The third and last part of the trilogy is a video-trip inside the ‘Poème électronique’, a bizarre and ideologically loaded film made by Le Corbusier, Varèse and Xenakis for the Philips Pavilion in the Brussels World Fair of 1958. It introduces and visualises the old metaphor by which the city is represented as a body, while re-visiting the arcades of the World Fair, the Atomium and all kinds of propaganda elements united under the glorious banner of ‘power for progress’. But since Hiroshima and Tsjernobyl we all know a bit better how to interpret the ‘nuclear dream’.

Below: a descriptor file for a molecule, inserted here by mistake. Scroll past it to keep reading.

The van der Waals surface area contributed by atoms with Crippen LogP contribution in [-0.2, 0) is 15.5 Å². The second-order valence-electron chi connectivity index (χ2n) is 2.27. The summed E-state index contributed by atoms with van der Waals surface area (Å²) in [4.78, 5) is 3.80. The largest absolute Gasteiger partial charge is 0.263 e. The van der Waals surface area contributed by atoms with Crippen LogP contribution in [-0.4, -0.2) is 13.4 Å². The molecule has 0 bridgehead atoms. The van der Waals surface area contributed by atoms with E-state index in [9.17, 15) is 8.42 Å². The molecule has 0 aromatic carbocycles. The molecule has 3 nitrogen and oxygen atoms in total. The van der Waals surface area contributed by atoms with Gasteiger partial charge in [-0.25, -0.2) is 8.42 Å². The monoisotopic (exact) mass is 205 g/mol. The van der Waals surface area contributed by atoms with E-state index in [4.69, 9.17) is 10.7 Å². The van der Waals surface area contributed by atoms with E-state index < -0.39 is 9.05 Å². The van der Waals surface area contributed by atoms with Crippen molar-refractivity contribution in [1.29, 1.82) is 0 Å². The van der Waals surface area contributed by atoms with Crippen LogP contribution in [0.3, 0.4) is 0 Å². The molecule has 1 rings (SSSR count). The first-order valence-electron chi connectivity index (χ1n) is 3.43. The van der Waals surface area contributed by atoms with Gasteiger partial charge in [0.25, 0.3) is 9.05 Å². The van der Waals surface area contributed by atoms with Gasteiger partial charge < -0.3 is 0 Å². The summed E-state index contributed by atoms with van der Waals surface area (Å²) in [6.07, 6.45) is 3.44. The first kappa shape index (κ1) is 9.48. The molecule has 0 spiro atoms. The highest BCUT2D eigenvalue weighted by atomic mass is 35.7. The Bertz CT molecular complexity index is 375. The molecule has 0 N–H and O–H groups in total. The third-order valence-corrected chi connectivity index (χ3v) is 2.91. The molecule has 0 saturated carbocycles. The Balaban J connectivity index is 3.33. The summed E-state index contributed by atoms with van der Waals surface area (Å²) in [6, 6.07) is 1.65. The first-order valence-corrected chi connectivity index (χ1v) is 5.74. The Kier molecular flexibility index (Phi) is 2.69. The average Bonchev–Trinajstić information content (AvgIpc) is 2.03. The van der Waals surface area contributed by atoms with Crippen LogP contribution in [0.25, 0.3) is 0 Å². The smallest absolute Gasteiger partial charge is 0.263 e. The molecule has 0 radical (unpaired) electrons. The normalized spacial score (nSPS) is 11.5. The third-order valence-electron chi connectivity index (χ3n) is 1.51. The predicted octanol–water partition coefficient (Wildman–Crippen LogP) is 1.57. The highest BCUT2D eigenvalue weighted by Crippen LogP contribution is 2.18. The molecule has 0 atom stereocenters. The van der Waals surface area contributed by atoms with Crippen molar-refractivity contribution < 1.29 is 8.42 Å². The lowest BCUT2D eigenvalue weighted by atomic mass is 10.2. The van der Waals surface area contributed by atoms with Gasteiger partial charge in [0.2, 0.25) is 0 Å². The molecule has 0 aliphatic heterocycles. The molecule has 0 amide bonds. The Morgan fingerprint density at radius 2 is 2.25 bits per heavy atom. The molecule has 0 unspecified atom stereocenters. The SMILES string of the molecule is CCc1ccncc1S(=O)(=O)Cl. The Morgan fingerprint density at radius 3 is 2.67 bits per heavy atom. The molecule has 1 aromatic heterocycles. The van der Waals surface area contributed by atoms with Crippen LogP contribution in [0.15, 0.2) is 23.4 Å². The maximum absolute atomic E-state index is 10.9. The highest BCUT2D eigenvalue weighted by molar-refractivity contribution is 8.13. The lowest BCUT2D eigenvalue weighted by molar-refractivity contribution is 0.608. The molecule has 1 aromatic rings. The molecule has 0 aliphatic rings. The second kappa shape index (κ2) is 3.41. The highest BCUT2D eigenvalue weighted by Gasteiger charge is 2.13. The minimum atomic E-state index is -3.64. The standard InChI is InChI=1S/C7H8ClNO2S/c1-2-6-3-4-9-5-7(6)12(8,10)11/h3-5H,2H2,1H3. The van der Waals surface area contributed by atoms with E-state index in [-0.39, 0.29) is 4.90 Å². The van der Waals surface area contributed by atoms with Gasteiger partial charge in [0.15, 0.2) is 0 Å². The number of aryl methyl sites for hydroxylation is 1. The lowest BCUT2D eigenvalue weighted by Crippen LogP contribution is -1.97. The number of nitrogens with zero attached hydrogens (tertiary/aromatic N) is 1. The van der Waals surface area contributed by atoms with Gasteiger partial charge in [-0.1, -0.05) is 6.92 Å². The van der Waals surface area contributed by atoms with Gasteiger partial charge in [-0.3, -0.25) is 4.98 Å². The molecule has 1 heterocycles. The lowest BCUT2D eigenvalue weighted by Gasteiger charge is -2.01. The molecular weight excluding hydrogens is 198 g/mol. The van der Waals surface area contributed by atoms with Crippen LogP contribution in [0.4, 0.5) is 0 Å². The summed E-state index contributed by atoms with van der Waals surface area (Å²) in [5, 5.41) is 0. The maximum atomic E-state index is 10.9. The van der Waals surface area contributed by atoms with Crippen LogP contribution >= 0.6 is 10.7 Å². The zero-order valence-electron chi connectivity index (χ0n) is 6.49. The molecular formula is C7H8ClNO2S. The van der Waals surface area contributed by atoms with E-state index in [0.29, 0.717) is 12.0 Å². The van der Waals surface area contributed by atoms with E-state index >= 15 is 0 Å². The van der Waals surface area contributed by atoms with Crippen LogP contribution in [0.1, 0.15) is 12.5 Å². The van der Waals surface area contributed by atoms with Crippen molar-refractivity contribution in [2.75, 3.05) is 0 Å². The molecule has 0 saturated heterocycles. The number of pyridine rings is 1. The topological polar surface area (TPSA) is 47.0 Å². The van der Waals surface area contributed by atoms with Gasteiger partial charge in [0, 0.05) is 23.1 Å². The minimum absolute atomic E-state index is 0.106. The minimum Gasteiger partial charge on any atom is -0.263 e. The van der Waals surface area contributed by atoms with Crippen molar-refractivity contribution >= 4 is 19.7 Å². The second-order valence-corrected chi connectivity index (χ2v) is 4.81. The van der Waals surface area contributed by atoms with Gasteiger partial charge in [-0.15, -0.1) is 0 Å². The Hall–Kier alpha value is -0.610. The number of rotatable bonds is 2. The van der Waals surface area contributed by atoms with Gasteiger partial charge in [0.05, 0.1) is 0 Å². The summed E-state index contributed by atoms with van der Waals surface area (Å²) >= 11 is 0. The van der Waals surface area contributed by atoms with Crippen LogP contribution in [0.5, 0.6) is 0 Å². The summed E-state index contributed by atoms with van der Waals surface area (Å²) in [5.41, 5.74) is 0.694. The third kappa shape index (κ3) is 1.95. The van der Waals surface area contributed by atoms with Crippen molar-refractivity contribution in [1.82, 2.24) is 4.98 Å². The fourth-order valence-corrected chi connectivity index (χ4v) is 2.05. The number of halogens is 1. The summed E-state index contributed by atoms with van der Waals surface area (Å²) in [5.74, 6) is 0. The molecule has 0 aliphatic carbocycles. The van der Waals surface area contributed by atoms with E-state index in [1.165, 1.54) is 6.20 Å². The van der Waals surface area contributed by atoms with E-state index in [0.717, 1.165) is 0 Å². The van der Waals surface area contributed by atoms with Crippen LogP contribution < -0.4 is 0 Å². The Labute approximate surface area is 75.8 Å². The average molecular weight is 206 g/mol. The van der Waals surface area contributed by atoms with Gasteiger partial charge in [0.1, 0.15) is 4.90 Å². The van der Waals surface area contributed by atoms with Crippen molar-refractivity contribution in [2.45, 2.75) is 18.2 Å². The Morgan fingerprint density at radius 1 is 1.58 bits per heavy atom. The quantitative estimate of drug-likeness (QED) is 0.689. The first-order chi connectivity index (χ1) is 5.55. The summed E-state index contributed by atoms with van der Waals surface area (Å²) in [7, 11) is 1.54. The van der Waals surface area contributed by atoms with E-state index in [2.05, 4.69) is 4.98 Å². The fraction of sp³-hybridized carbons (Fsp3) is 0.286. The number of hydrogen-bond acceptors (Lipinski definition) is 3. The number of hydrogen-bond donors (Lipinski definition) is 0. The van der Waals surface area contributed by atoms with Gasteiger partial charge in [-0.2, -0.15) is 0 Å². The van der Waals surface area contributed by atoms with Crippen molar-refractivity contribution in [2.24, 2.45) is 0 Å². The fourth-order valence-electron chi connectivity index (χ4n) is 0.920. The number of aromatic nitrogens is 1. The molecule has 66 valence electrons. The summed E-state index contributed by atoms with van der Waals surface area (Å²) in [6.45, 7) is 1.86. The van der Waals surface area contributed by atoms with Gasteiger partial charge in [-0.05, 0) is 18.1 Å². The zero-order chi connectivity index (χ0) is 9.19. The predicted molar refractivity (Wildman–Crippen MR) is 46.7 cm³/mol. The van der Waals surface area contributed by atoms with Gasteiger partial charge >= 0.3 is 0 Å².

Part three focuses on the Atomium of the Brussel's 58 world fair with the accompanying vision of technological omnipotence. The video does not hide the fact that Belgium's Union Minière supplied the USA with uranium for the atom bomb that was to be dropped on Hiroshima (two thirds of the bomb were Belgian, one third Canadian). The theme of the neural network is the central metaphor that directs all the other analogies: the city as museum, as a computer, a body, a structure of the atom... .